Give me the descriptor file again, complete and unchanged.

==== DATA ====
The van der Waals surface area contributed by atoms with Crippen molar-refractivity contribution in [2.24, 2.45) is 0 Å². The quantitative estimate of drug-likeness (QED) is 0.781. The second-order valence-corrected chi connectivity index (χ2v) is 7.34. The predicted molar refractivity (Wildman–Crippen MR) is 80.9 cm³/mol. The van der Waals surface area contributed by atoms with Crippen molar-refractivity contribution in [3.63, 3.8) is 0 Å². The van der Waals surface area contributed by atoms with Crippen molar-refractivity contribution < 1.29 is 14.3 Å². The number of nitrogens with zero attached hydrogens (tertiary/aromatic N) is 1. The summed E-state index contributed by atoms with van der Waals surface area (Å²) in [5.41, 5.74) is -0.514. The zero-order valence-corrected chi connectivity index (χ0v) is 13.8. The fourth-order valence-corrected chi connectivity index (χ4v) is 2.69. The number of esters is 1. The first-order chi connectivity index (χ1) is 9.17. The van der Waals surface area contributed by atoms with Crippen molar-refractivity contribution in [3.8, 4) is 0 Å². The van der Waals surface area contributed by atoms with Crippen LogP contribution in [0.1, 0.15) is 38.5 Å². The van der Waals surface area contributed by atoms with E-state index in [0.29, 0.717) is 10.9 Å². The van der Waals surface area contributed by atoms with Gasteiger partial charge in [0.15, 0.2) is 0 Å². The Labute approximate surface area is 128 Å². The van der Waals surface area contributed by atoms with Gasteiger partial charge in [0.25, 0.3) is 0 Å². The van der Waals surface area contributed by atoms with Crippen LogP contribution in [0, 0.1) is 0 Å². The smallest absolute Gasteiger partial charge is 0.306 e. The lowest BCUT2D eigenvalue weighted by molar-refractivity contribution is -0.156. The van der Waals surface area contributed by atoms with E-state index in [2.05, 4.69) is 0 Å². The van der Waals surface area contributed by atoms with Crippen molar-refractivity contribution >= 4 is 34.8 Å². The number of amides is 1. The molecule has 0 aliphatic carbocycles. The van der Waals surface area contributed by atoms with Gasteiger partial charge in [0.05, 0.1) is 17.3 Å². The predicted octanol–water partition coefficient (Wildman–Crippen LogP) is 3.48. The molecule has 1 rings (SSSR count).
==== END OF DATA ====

The van der Waals surface area contributed by atoms with Crippen molar-refractivity contribution in [2.24, 2.45) is 0 Å². The quantitative estimate of drug-likeness (QED) is 0.781. The second-order valence-corrected chi connectivity index (χ2v) is 7.34. The predicted molar refractivity (Wildman–Crippen MR) is 80.9 cm³/mol. The van der Waals surface area contributed by atoms with Crippen molar-refractivity contribution in [3.63, 3.8) is 0 Å². The van der Waals surface area contributed by atoms with Crippen molar-refractivity contribution < 1.29 is 14.3 Å². The number of nitrogens with zero attached hydrogens (tertiary/aromatic N) is 1. The summed E-state index contributed by atoms with van der Waals surface area (Å²) in [5.41, 5.74) is -0.514. The zero-order valence-corrected chi connectivity index (χ0v) is 13.8. The fourth-order valence-corrected chi connectivity index (χ4v) is 2.69. The number of esters is 1. The first-order chi connectivity index (χ1) is 9.17. The van der Waals surface area contributed by atoms with Crippen molar-refractivity contribution in [3.8, 4) is 0 Å². The van der Waals surface area contributed by atoms with Crippen LogP contribution in [0.1, 0.15) is 38.5 Å². The van der Waals surface area contributed by atoms with E-state index in [0.29, 0.717) is 10.9 Å². The van der Waals surface area contributed by atoms with Gasteiger partial charge in [0.15, 0.2) is 0 Å². The Labute approximate surface area is 128 Å². The van der Waals surface area contributed by atoms with Gasteiger partial charge in [0.25, 0.3) is 0 Å². The van der Waals surface area contributed by atoms with Crippen LogP contribution in [0, 0.1) is 0 Å². The smallest absolute Gasteiger partial charge is 0.306 e. The lowest BCUT2D eigenvalue weighted by molar-refractivity contribution is -0.156. The van der Waals surface area contributed by atoms with E-state index in [2.05, 4.69) is 0 Å². The van der Waals surface area contributed by atoms with Crippen molar-refractivity contribution >= 4 is 34.8 Å². The number of amides is 1. The molecule has 0 aliphatic carbocycles. The van der Waals surface area contributed by atoms with Gasteiger partial charge in [0.05, 0.1) is 17.3 Å². The predicted octanol–water partition coefficient (Wildman–Crippen LogP) is 3.48. The molecule has 1 rings (SSSR count).